• LDAP provides all users and applications with a single, well-defined interface to an extensible directory service. This makes it easier to rapidly develop and deploy directory-enabled applications.
  • LDAP reduces the need to enter and coordinate redundant information in multiple services scattered across the enterprise.
  • LDAP makes it easier and more practical to deploy Internet-ready applications that leverage the directory.

And then along comes Oracle.  LDAP has been incorporated by Oracle in a variety of ways:

Bulk Loading Users for Single Sign-on (SSO)

Oracle Internet Directory (OID)

As far as connecting to LDAP via PL/SQL via DBMS_LDAP, Rampant author Dr. Timothy Hall has provided the following tips:

Running the following script as SYS will install the DBMS_LDAP package, which is not installed by default:\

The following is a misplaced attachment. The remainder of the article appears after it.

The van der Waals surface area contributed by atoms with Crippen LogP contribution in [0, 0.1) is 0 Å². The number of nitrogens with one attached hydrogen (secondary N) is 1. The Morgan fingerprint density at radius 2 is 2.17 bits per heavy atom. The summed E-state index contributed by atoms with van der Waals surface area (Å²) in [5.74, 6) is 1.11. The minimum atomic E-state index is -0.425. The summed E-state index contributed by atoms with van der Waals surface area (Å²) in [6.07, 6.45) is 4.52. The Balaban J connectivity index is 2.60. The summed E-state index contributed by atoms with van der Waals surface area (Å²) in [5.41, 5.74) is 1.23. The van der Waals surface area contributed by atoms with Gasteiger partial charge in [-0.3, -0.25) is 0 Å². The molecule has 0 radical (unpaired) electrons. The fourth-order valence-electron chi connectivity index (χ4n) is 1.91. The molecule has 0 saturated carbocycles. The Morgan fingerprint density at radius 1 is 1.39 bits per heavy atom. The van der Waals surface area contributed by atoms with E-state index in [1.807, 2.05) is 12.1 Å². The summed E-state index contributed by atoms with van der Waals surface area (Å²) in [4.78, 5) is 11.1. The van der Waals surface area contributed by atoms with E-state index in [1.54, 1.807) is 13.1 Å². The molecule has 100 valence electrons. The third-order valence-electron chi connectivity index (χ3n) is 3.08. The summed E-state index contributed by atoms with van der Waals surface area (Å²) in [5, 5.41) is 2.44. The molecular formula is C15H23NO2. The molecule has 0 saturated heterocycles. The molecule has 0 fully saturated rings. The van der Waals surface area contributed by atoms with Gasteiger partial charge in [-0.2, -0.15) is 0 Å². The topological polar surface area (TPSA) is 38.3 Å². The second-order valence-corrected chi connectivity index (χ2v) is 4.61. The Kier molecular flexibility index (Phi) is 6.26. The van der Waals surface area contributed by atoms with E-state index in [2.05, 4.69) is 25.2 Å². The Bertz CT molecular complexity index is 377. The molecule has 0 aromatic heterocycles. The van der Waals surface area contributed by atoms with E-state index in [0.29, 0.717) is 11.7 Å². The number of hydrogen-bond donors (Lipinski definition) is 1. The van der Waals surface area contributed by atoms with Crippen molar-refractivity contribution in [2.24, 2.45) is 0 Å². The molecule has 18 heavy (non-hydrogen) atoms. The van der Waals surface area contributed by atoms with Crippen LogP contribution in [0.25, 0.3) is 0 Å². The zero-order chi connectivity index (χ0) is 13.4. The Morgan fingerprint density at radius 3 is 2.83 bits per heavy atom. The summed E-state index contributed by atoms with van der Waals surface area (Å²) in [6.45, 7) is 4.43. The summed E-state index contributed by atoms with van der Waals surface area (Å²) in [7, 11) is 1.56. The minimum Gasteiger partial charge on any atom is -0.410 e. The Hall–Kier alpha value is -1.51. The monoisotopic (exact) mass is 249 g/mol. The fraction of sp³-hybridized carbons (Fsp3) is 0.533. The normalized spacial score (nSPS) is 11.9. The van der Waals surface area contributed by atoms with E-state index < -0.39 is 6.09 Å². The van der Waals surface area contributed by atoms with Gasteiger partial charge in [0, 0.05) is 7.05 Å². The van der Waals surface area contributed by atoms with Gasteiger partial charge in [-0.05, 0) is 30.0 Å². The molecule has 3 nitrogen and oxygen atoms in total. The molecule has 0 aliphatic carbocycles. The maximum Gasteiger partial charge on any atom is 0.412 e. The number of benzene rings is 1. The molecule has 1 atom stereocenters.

SQL> @$ORACLE_HOME/rdbms/admin/catldap.sql

Then use the init and simple_bind_s functions to connect to the LDAP server and authenticate yourself:

l_session := DBMS_LDAP.init(hostname => l_ldap_host,
                             portnum => l_ldap_port);

l_retval := DBMS_LDAP.simple_bind_s(ld => l_session,
                                    dn => l_ldap_user,
                                passwd => l_ldap_passwd);

The next step is to search the directory.  The following is a base query that can be modified for more complex searches:

l_attrs(1) := '*'; -- retrieve all attributes
l_retval := DBMS_LDAP.search_s(ld => l_session,
                             base => l_ldap_base,